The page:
Will you have keyword search for articles, instead of just company name or symbol?


In regards to article comments, I don't think you are going to see people invest as much time in there knowing they only have 10 days.  And if they miss the article, then they can never comment, even if they have knowledge to offer, if they are not behind the paywall.  I find the comments much more useful than the content of the articles many times.  In fact I have gotten ideas for new stocks from these comments.  There is always unintended consequences of actions, which I am sure is being noticed.


Are you not losing a lot of SEO for your articles being behind a paywall?  The link juice that comes from people linking to your articles (which cannot happen with a paywall) is a loss to your overall site.

+1

All I see is an interface with short blurbs, very similar to Twitter, and a few replies on those blurbs. Is the the major new feature you're talking about? It doesn't seem to have much at all to do with articles and article comments. Though this presentation has its strengths, I can't imagine an ongoing durable conversation centered around this sort of design. Am I looking at the wrong thing?   


The strength of a written article is that it can articulate a thesis about an company or group of companies, and a strength of comments attached to that article is that the discussion is generally guided and informed by the content of that article. I don't see any such unifying structure here. 


Is there any assurance or promise that the StockTalk discussion won't be paywalled sooner or later? Based on precedent, if it becomes useful or popular, SA may decide to monetize it by paywalling it. If you intend for it to remain free forever, SA's leadership should probably articulate that really, really clearly: many people aren't going to waste their time creating content that vanishes with the whims of policy.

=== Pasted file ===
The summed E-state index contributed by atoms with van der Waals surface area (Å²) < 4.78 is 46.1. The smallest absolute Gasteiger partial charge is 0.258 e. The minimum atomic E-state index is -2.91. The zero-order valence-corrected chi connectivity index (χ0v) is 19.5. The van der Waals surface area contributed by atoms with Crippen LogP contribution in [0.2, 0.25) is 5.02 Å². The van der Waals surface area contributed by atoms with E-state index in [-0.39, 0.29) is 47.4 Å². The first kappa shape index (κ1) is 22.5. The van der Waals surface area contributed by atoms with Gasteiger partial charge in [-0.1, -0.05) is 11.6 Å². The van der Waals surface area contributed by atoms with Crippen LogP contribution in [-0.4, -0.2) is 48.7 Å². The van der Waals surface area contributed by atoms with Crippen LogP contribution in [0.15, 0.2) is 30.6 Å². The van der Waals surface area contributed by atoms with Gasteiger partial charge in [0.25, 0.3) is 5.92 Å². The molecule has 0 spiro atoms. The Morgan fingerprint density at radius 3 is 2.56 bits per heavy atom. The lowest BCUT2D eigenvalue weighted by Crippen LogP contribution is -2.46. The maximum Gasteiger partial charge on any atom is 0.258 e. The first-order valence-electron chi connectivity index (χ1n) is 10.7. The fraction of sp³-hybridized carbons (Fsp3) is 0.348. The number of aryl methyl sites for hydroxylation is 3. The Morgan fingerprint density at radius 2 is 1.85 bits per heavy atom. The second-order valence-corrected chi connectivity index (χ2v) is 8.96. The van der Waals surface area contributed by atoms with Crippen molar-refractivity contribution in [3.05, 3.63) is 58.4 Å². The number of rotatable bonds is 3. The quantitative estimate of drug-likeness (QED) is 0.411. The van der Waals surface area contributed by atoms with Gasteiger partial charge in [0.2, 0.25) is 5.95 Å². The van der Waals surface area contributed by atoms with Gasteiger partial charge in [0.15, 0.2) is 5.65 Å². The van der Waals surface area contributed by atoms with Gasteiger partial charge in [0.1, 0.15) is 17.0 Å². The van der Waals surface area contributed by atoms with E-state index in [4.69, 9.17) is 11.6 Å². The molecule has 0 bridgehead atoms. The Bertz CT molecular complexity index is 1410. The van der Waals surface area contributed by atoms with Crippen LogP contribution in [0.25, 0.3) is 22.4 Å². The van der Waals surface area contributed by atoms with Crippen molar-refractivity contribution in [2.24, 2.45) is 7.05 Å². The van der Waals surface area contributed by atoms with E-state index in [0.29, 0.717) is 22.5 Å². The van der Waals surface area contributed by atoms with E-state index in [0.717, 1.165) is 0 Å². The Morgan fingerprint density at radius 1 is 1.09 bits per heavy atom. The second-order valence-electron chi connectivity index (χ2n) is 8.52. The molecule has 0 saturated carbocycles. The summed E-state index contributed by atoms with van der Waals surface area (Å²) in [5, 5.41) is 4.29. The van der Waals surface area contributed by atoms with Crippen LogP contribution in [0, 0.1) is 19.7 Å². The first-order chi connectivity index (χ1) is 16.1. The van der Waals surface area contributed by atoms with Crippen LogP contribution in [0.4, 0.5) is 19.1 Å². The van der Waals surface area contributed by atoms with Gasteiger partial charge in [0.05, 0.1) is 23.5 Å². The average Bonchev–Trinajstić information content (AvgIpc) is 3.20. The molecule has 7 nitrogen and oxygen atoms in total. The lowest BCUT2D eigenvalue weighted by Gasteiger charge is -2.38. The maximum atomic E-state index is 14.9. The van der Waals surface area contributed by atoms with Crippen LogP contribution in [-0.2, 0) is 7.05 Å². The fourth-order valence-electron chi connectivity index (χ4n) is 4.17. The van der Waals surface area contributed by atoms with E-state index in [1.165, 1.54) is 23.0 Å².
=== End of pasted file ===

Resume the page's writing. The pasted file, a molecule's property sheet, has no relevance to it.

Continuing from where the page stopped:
Thanks for your feedback.  Even though StockTalks has been around for a while, we have not improved the feature for quite a while, so it is still early days in terms of content and community.

Our plan is to add features to StockTalk and see how it develops and how people use it, given that it is a more open platform with no limitations on size of posts, but is controlled by our moderation team.  


While it is impossible for management to give "assurances" or "promises" around features like this,   I can tell you that we have no plans to put StockTalk behind the paywall and we would like to make it useful for our community.   We envision that it may be used to continue the discussion and share information on a stock even if there is no recent article on it.   We will also add hashtagging to allow for community driven discussion on topics of interest to you.    We have now updated the StockTalks UI on Quote, Portfolio and Author /User profile pages, as well as the "All StockTalk" page, and we are actively working on further improvements.

Just as a single data point, not conclusive of anything, in the FCEL article I linked above, about 1/3rd of comments attached to the article were two sentences or less.  (https://seekingalpha.com/article/4157498-fuel-cell-energy-worth-wait?v=1521837575&comments=show)  A number of the longer comments were junky and could/should arguably be deleted. About 1/6th of the comments in the FCEL article were discussion of SA's adventures in paywalling and comment policy. 


Numbers and metrics can often be used by the confident and/or insecure to prove whatever desired point they want to make. More interesting would be to do a carefully objective analysis of comment content: get a disinterested collection of experts to grade comment coherence, insight, and quality among a random selection of articles pre-paywall and post-paywall.  I don't pretend to know what the outcome of this study might be, but it would be interesting to read through the results whatever they are.